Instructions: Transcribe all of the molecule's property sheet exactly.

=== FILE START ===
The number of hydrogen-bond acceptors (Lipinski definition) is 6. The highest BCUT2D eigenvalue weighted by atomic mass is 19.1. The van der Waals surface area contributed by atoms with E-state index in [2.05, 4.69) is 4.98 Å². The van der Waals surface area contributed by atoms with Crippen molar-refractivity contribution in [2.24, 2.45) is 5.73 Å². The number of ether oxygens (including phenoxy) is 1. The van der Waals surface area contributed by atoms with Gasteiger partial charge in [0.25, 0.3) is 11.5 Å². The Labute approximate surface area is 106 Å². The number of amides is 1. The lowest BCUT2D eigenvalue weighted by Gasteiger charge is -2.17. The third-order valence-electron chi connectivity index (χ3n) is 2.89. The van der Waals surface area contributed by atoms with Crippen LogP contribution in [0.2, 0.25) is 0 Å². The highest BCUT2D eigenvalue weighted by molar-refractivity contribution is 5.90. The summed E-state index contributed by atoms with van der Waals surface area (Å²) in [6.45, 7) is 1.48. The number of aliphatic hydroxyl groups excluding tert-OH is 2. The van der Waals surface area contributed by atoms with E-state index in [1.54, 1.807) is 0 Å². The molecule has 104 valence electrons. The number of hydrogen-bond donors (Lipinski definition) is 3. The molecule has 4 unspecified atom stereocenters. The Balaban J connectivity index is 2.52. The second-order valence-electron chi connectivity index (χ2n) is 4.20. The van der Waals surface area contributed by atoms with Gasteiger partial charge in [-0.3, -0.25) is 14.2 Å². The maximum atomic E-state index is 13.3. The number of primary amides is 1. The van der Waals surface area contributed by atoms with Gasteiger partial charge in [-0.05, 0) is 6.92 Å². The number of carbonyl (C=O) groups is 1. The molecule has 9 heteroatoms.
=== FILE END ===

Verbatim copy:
The number of hydrogen-bond acceptors (Lipinski definition) is 6. The highest BCUT2D eigenvalue weighted by atomic mass is 19.1. The van der Waals surface area contributed by atoms with E-state index in [2.05, 4.69) is 4.98 Å². The van der Waals surface area contributed by atoms with Crippen molar-refractivity contribution in [2.24, 2.45) is 5.73 Å². The number of ether oxygens (including phenoxy) is 1. The van der Waals surface area contributed by atoms with Gasteiger partial charge in [0.25, 0.3) is 11.5 Å². The Labute approximate surface area is 106 Å². The number of amides is 1. The lowest BCUT2D eigenvalue weighted by Gasteiger charge is -2.17. The third-order valence-electron chi connectivity index (χ3n) is 2.89. The van der Waals surface area contributed by atoms with Crippen LogP contribution in [0.2, 0.25) is 0 Å². The highest BCUT2D eigenvalue weighted by molar-refractivity contribution is 5.90. The summed E-state index contributed by atoms with van der Waals surface area (Å²) in [6.45, 7) is 1.48. The number of aliphatic hydroxyl groups excluding tert-OH is 2. The van der Waals surface area contributed by atoms with E-state index in [1.54, 1.807) is 0 Å². The molecule has 104 valence electrons. The number of hydrogen-bond donors (Lipinski definition) is 3. The molecule has 4 unspecified atom stereocenters. The Balaban J connectivity index is 2.52. The second-order valence-electron chi connectivity index (χ2n) is 4.20. The van der Waals surface area contributed by atoms with Gasteiger partial charge in [-0.3, -0.25) is 14.2 Å². The maximum atomic E-state index is 13.3. The number of primary amides is 1. The van der Waals surface area contributed by atoms with Gasteiger partial charge in [-0.05, 0) is 6.92 Å². The number of carbonyl (C=O) groups is 1. The molecule has 9 heteroatoms.